The Royal family spend much of their time attempting to convince the British public that they are a modern and forward-looking institution. But, now and again, the hidebound cat of tradition sneaks out of the bag and shows their people just how tightly the British monarchy still clings to some of its most anachronistic customs, how it still lionises birth and breeding over talent or usefulness and how it still imposes barely credible, highly sexist and feudal practices on its members.
The latest reminder of these uncomfortable truths has come this weekend in the leaking of the details of a document that the Queen has recently caused to be circulated among the upper echelons of the Royal family, an updated copy of the Order of Precedence, an official paper which lists, in descending order, the rank that different members of the Royal family hold.
With snobbish predictability, the document says that Princess Kate, because she was born a commoner, must defer and curtsey to all ‘Blood Princesses’, including Princesses Beatrice and Eugenie, when she is not in the presence of her husband William. If Kate is with William, then she assumes his rank, and the tables are turned, and all Royal ladies – excluding the Monarch, must curtsey and scrape to her.
The situation with Camilla is a bit more complex. If Charles is absent and William is present, then Kate outranks Camilla, via her husband, and the older woman should curtsey to Kate. If neither William nor Charles is there, then Kate curtseys to Camilla because Camilla is, basically, posher.
The curtsey – the female equivalent of a bow, in which the legs are crossed, the skirts lifted and the head bowed – was last seen to be publicly performed by Kate when she greeted Prince Philip on the balcony of Buckingham Palace after the Trooping of the Colour ceremony two weekends ago, but it is far from the case that the curtsey is reserved only for formal occasions.
A great deal of curtseying and bowing goes on behind closed doors in the Royal palaces, and its not just staff members who are required to formally show their deference to the Monarch and senior Royals.
Zara Phillips, who many would see as the ultimate modern royal, having eschewed her royal privileges (she is 12th in line to the throne) and achieved success in her own right, said in a 2008 interview with Majesty magazine: "I curtsey to her every time I see her. The thing with my grandmother is she is still my grandmother and she's very approachable, but she's also from an era where that was how it was done. But there aren't many people who know how it's done. I know because I have grown up with it."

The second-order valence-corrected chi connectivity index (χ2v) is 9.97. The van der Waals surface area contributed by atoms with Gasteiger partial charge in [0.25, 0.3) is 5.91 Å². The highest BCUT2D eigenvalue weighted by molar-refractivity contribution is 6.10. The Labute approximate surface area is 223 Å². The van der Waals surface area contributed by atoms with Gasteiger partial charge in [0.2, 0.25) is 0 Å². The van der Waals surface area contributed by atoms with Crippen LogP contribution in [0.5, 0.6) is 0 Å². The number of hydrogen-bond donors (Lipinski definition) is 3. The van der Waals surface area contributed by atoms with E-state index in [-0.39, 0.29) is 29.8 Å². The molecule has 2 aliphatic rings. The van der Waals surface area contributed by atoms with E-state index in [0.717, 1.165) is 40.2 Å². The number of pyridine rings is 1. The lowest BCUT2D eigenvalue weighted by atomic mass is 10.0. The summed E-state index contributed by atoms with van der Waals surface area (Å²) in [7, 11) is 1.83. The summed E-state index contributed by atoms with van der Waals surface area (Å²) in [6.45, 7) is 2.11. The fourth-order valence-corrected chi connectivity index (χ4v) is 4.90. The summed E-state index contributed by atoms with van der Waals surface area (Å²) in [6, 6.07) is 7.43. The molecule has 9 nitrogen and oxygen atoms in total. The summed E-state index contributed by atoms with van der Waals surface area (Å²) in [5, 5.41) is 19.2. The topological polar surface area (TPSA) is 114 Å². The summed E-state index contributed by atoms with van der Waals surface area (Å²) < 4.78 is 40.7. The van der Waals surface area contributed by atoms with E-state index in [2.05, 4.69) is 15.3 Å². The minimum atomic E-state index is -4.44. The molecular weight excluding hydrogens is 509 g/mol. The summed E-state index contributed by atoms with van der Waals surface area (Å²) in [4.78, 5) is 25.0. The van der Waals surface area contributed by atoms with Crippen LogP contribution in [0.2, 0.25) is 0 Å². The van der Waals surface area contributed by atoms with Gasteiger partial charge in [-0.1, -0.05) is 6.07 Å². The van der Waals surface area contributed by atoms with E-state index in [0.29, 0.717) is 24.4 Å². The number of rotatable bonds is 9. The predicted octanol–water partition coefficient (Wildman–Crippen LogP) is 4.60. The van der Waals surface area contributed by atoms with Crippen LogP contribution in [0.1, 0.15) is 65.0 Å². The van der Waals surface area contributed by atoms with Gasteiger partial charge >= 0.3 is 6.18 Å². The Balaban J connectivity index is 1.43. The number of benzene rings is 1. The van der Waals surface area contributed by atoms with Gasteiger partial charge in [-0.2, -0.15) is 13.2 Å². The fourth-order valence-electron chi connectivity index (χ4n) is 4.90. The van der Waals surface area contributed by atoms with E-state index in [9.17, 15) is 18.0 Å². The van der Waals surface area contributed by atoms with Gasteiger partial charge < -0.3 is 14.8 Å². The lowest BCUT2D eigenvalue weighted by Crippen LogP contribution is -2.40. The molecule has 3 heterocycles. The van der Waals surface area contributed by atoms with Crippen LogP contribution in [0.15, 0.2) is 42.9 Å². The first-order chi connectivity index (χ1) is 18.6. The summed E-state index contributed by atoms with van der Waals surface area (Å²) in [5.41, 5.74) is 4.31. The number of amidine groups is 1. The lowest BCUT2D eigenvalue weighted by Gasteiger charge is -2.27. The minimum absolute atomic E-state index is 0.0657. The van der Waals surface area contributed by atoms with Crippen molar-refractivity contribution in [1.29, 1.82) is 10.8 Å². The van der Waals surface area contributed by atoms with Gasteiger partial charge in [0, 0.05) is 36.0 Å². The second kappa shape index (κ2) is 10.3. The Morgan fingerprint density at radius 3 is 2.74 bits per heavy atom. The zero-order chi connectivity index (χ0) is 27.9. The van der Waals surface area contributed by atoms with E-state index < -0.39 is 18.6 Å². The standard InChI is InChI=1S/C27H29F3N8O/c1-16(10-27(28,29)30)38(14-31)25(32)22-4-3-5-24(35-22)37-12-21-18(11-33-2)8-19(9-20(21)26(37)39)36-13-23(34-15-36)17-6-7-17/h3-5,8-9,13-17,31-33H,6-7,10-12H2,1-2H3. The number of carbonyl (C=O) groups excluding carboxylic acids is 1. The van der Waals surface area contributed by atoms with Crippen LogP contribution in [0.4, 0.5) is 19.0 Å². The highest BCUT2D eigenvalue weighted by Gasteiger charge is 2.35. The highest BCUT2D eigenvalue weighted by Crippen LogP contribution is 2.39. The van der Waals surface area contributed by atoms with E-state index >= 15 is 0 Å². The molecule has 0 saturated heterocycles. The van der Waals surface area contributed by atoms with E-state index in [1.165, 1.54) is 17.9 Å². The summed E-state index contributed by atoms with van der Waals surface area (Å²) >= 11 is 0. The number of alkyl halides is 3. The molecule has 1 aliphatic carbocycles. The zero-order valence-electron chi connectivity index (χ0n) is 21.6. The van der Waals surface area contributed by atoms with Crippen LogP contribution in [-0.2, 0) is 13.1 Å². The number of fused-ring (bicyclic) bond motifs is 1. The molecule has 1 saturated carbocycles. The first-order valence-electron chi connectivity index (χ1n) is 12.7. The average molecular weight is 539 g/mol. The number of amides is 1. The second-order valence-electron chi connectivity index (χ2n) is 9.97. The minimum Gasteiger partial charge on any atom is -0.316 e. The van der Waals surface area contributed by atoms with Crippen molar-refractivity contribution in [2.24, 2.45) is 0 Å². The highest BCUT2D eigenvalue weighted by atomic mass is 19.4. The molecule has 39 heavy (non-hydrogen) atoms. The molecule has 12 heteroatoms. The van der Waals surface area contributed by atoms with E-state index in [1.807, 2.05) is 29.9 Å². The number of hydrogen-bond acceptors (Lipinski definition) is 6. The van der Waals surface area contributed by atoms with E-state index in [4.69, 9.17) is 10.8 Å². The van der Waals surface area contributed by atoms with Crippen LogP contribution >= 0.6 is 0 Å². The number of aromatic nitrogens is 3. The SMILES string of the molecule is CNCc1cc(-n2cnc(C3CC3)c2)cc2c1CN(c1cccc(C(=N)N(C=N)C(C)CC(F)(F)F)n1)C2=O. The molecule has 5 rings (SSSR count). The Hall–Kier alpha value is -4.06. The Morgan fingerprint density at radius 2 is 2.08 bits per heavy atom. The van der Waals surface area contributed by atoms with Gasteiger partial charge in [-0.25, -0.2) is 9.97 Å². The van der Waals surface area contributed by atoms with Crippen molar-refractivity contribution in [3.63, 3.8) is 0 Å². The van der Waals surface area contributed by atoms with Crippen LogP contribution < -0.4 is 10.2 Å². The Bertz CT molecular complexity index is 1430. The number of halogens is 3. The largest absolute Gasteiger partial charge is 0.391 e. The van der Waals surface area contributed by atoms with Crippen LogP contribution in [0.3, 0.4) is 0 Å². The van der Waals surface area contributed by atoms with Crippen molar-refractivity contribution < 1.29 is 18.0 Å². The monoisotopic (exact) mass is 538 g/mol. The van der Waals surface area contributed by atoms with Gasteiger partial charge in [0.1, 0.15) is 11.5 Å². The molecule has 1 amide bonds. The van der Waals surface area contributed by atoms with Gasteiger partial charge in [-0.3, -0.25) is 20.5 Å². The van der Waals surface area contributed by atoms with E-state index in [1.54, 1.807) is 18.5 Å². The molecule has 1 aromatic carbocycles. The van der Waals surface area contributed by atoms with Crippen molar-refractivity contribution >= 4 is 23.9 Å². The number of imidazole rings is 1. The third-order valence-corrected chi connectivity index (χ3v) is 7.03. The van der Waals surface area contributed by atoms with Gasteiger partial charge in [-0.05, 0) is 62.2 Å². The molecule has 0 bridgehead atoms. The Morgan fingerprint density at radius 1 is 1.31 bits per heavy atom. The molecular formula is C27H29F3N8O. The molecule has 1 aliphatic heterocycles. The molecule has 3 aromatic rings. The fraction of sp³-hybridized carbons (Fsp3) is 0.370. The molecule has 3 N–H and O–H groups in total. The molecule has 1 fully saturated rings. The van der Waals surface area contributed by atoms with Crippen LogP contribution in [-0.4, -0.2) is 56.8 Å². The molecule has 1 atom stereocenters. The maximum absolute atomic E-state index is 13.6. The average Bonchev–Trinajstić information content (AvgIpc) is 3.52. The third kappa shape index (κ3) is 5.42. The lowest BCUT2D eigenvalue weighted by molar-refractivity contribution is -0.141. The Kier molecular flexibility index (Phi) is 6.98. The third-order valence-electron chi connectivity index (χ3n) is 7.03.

Refusing to curtsey to the Queen was a big issue for Cherie Blair, wife of ex-PM Tony Blair and a staunch republican, who left the Queen Mother "mortified" when she failed to curtsey to the Queen and wore – gasp! - a trouser suit on her first visit to Balmoral in 1997.
When the Order was last updated, after Prince Charles’s second marriage, in 2005, Sophie was reported to be upset that she now had to curtsy to Camilla. “She didn’t like it one bit,” a senior courtier was quoted as saying.Edward’s wife had previously enjoyed her position as the second-highest ranking woman in the Royal family because neither of the Queen’s other sons, Charles and Prince Andrew, were married.
However, after Charles remarried, the Queen changed the Order of Precedence “on blood principles” so that neither Princess Anne nor Princess Alexandra, the granddaughter of George V, would have to curtsy to Camilla when her husband was not present.
The Order of Precedence also affects many other aspects of royal protocol, such as who arrives first at an event. For example, Camilla was forced to wait in the drizzle outside the Guards Chapel, Windsor, for the arrival of Princess Anne at a memorial service in 2006, because Charles had not accompanied her.
Whilst Kate is being publicly celebrated for reinvigorating the monarchy, the new Order of Precedence will unfortunately serve to revive the whispering campaign against her on the basis of her non-aristocratic origins.
The anti-Kates, the aristocratic crew who look down on Kate and still snarkily whisper ‘doors to manual’ when she enters a room on the basis that her parents were airline workers, have never quite forgiven her for debarring one of their number from becoming the future Queen, and they will draw succour from the leak of this new document which shows that at some level, at least, the ancient institutions are on their side, and that they can carry on calling Kate and her sister the "wisteria sisters" - "highly decorative, terribly fragrant and with a ferocious ability to climb".